Recent Mayoralty Elections in Toronto
Contrary to conventional wisdom, a dis-economy of scale follows the merger of large entities. This will undoubtedly be the ultimate result of the amalgamation of municipalities in Toronto. The pattern may initially include a slight dip in spending due to the amalgamation of some services, but this is followed by the build-up of a new more expensive hierarchy, much greater in cost than the savings achieved. Unfortunately, Québec appears to be very impressed with imagined benefits of the amalgamation of relatively efficient cities with their larger inefficient neighbours.

Canadian economy
The Wednesday Night authority on the Central Bank stated that the economy is strong, inflation under control and for the foreseeable future should remain between 1-2%; corporate profits will continue strong and the rate of growth could be 3.5% or higher in the coming year; unemployment down to 8.5%. The Canadian dollar is weakening, trade surplus is lower and interest rates are below those of the U.S. Interest rates will probably rise .5 % by the end of the year.
Auto sales are climbing as people replace their cars with average age of 8 years.
Housing starts are up. Low mortgage rates are leading to purchases of homes. BUT savings rate is 1.5% and people are dipping into savings.
The surplus of the deficit will be apportioned 50% to social services and education, 50% for retirement of debt and tax cuts.
Canadian productivity level is still low, the trade surplus is a result of the decline in the value of the C$. If the C$ rises, will Canadian exporters be able to maintain export levels? In the experts’ opinion, yes, because of the control on inflation.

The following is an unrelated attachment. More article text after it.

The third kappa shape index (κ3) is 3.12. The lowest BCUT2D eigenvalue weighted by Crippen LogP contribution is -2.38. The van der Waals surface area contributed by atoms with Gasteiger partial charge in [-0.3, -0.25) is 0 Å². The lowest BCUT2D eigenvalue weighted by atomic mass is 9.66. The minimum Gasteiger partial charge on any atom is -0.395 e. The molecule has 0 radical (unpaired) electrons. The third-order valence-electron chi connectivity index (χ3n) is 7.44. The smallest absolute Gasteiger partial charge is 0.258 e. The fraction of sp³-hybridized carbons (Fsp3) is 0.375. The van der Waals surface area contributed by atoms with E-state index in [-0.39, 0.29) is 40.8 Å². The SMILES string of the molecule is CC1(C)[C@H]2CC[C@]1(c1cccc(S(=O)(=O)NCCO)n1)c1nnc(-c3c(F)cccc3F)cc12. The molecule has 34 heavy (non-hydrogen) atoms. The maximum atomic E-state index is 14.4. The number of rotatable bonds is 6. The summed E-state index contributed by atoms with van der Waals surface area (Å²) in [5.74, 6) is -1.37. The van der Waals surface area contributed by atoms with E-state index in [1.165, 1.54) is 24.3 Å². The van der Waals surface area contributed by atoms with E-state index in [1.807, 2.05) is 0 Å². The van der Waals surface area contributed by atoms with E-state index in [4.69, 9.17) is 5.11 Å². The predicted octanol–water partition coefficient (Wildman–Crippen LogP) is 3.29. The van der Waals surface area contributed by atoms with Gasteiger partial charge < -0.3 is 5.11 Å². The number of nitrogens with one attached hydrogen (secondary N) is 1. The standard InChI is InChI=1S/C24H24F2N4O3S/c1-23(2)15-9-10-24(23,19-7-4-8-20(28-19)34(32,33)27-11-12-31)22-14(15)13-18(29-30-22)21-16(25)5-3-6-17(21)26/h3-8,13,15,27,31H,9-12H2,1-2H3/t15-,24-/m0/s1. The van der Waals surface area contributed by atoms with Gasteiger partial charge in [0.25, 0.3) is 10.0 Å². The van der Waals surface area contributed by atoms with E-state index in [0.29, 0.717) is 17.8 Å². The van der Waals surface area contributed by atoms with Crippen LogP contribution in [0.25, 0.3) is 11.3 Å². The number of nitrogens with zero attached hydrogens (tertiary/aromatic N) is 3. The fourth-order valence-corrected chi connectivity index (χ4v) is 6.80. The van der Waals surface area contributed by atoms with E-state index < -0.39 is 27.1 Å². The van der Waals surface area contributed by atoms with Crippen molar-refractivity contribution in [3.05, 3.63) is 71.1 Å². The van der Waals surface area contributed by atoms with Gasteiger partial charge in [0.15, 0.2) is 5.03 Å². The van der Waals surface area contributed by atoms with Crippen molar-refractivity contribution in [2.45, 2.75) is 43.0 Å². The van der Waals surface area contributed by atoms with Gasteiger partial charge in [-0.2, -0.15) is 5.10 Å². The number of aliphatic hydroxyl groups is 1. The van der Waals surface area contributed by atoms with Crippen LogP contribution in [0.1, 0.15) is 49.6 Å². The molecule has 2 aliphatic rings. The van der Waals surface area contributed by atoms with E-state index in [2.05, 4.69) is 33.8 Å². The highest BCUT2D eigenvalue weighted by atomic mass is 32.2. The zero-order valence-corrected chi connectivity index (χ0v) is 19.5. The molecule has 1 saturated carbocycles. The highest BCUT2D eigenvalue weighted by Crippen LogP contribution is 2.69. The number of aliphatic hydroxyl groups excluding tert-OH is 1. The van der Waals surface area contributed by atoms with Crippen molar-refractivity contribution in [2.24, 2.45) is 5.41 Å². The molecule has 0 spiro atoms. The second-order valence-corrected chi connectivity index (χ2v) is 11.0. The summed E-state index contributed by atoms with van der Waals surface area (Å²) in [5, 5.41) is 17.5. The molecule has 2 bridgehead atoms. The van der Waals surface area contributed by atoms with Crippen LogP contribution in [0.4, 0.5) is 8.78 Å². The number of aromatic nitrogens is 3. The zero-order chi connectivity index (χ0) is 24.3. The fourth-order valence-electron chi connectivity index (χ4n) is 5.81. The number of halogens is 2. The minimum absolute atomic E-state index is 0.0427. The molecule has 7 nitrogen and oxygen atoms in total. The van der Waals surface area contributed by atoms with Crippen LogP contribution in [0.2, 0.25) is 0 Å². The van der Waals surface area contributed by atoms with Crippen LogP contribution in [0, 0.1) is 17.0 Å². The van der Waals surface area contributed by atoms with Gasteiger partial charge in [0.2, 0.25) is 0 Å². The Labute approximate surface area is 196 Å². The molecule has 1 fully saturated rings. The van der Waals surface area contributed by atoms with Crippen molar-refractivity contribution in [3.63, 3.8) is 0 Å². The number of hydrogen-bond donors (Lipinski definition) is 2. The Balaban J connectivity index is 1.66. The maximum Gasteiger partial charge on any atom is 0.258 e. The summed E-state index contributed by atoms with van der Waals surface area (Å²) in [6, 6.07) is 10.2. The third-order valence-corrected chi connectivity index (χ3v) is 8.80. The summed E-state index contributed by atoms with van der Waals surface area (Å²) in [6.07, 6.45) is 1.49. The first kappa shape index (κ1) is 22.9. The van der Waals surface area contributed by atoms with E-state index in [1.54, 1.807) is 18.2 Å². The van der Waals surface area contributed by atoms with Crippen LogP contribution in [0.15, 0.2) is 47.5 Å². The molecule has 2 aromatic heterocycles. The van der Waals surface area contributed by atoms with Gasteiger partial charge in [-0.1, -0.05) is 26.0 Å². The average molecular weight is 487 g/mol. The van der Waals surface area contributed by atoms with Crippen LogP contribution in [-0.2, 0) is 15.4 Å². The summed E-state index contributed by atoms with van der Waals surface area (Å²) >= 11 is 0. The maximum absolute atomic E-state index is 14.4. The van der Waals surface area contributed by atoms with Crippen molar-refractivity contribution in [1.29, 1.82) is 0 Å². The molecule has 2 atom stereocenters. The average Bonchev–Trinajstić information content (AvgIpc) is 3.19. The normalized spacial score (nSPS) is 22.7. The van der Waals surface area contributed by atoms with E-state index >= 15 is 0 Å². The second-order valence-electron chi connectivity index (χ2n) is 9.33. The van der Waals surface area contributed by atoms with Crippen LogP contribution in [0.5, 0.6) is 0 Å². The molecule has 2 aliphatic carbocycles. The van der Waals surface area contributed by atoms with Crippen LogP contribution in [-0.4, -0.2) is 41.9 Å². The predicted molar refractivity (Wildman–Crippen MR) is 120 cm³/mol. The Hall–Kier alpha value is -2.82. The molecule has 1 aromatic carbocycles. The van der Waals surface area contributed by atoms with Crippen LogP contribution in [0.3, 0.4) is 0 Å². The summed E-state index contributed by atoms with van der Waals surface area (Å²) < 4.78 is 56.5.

Where are the markets heading? U.S. will probably go to 8000 within 6 months, the Canadian to 7,500. Watch Brazil and other South American markets for serious problems.

Total Return Chart: Historical prices are adjusted for mutual fund distributions each weekend.
[Graph of fund FKRCX]Turning to Gold, the mining experts agreed on the severity of the pressures on gold prices coming from the sale of gold reserves by central banks of Austria, Switzerland, and the Asian crisis. Low Asian savings mean less hoarding, less jewelry; $400 gold not likely before the next century. The Bank of Canada holds low gold reserves for the Government and has been selling gold slowly since 1990 in order to avoid hurting prices. Who buys gold? Commercial banks for clients, dentists, jewelers. Companies are cutting back on production. Nobody really knows about gold, an easily manipulated commodity, current production is peanuts compared to stock market capitalization.

One Comment on "Wednesday Night # 819"

  1. Diana Thébaud Nicholson November 10, 1997 at 7:25 pm · Reply

    Monday, November 10, 1997
    Why Worry?
    Analyst Sees Deflationary Impact of Asia’s Woes Whacking U.S. Profits
    Kathryn M. Welling
    An Interview With Martin H. Barnes ~ Surveying the complacency he’s seeing all around Wall Street and Main Street despite the market’s recent little record-setting dipsy-doodle, the managing editor of Montréal’s Bank Credit Analyst is not comforted. Indeed, when we caught up with Martin last week in Austin, Texas, where he was about to make a presentation to clients, the self-styled “dour Scotsman” uttered a comment more revealing even than the kilt he sometimes dons. The intellectual content of much recent market commentary has been on a par with the “What, Me Worry?” of Mad Magazine’s Alfred E. Neuman, Martin opined.